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I am learning Perl.

I saw a script using function "do" on a file. Then i read that about that function :

If do can read the file but cannot compile it, it returns undef and sets an error message in $@ . If do cannot read the file, it returns undef and sets $! to the error. Always check $@ first, as compilation could fail in a way that also sets $! . If the file is successfully compiled, do returns the value of the last expression evaluated.

Inclusion of library modules is better done with the use and require operators, which also do automatic error checking and raise an exception if there's a problem.

You might like to use do to read in a program configuration file. Manual error checking can be done this way: You might like to use do to read in a program configuration file. Manual error checking can be done this way:

# read in config files: system first, then user 
for $file ("/share/prog/defaults.rc",
           "$ENV{HOME}/.someprogrc")     {
    unless ($return = do $file) {
        warn "couldn't parse $file: $@" if $@;
        warn "couldn't do $file: $!"    unless defined $return;
        warn "couldn't run $file"       unless $return;
    }
}

I don't understand why they are talking about compiling a config file? What kind of config file it is? Why/When do we use that config file ?

Thanks

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Thanks for your answers. Now i understand –  user1117862 Jan 23 at 23:36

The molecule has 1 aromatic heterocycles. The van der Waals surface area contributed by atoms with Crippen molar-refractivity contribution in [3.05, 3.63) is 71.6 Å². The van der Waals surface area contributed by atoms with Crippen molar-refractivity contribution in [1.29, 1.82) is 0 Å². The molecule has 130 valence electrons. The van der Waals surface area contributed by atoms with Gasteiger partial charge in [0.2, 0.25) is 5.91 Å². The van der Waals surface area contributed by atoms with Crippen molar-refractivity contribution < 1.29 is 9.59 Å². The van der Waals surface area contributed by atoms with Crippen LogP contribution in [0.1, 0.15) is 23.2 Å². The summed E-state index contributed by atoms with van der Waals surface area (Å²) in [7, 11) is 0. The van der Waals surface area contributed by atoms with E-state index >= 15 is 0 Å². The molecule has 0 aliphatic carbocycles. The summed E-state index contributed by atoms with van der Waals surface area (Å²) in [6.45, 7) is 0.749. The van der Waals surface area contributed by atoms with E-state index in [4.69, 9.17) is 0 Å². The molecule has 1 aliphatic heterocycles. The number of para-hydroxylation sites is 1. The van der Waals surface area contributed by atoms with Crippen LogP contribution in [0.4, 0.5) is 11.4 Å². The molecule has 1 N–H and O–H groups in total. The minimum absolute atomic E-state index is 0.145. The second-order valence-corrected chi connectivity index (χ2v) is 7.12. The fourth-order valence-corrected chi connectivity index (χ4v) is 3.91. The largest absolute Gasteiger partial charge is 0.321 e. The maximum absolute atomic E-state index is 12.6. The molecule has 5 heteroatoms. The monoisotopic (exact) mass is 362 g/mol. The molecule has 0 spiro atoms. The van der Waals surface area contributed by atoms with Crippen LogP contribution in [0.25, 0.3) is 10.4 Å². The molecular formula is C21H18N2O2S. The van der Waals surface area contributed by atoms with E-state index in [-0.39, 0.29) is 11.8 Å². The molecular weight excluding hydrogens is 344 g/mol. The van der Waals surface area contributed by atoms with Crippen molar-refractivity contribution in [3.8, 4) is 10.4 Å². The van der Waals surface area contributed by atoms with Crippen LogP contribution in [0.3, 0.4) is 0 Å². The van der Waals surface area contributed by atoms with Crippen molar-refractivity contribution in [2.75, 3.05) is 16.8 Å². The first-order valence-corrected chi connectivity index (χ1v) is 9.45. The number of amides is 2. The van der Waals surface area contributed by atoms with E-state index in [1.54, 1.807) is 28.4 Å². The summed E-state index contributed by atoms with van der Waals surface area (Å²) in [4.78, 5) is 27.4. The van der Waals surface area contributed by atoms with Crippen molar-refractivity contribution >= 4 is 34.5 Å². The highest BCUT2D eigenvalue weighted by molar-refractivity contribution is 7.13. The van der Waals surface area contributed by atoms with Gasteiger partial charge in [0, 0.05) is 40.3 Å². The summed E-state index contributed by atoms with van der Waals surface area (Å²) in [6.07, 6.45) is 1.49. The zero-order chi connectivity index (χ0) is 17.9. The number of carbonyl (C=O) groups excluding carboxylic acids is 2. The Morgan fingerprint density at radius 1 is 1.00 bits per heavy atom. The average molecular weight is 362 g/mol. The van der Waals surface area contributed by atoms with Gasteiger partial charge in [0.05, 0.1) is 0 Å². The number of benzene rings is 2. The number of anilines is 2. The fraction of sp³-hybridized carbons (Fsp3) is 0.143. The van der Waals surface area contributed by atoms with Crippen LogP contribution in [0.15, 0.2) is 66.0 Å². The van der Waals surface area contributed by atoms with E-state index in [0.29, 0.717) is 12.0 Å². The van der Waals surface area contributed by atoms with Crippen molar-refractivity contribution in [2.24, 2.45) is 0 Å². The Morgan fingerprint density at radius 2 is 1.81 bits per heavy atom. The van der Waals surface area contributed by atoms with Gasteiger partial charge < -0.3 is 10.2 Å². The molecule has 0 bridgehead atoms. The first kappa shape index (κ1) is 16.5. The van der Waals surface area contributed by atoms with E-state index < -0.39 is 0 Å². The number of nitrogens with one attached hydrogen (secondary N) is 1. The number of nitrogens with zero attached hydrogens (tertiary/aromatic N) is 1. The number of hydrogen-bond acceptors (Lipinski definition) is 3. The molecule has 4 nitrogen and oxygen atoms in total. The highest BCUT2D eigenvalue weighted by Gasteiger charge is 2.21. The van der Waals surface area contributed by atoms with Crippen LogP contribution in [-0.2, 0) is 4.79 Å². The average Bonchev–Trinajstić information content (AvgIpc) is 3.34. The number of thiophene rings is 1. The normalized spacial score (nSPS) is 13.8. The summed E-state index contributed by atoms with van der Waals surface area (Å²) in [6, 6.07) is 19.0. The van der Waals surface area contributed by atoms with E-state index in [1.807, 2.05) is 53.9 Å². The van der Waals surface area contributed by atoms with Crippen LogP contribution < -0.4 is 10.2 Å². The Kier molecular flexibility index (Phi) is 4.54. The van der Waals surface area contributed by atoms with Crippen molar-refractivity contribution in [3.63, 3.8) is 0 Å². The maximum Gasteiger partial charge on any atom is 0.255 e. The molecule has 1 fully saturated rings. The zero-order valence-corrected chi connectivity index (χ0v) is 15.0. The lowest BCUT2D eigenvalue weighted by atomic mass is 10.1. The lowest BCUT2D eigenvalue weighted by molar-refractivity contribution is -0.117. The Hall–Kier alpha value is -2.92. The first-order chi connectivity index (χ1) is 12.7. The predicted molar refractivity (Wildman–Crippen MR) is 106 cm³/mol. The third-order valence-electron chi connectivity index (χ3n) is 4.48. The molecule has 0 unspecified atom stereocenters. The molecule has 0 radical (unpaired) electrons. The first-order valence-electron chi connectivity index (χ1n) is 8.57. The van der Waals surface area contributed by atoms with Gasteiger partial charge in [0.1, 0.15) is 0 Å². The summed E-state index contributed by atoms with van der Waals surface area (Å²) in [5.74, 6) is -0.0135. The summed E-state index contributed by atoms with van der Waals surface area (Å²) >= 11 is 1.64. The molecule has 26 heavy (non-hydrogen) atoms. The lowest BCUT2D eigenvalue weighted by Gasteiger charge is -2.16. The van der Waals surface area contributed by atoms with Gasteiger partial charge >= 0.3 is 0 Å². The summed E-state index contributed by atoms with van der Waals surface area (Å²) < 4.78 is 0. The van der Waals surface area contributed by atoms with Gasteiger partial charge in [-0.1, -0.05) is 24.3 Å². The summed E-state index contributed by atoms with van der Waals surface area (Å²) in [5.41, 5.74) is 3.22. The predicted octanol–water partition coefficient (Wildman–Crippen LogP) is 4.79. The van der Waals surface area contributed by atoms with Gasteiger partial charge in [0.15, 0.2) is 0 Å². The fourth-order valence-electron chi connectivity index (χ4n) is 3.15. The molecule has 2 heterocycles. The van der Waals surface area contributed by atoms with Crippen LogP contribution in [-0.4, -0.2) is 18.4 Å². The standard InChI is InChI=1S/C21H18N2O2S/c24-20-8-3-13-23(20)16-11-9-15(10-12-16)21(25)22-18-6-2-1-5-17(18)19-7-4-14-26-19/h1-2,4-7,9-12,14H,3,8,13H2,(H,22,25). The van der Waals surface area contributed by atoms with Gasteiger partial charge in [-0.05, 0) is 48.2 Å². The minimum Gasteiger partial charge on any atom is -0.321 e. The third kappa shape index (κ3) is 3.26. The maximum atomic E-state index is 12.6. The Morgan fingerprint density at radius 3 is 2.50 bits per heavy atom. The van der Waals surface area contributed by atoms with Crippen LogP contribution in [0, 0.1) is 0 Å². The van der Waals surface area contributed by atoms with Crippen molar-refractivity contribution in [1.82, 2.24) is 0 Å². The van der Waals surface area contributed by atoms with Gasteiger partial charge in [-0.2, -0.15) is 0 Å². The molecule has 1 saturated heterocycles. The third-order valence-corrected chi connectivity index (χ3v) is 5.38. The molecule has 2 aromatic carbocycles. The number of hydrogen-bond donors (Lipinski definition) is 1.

1 Answer 1

up vote 7 down vote accepted

Sometimes, a script is used in place of a configuration file. This can then set up global state, or return some value. For example:

myprogrc:

{
  foo => "bar",
  baz => 42,
}

Usage:

my $file = "myprogrc";
if (my $config = do $file) {
   # do something with the config values
   print "config values were $config->{foo} and $config->{baz}\n";
}
else {
    warn "couldn't parse $file: $@" if $@;
    warn "couldn't do $file: $!"    unless defined $config;
    warn "couldn't run $file"       unless $config;
}

Don't do this. Because the config file is just Perl code, it could execute arbitrary stuff – dangerous! E.g. an `rm -rf ~` would be a nasty surprise.

There are many better config formats:

  • YAML
  • INI format, in endless variations

and if it really has to be, you could use JSON or XML. All of these formats have the advantage that they are just data, not code. They are therefore safe to use (assuming the parsers don't have bugs).

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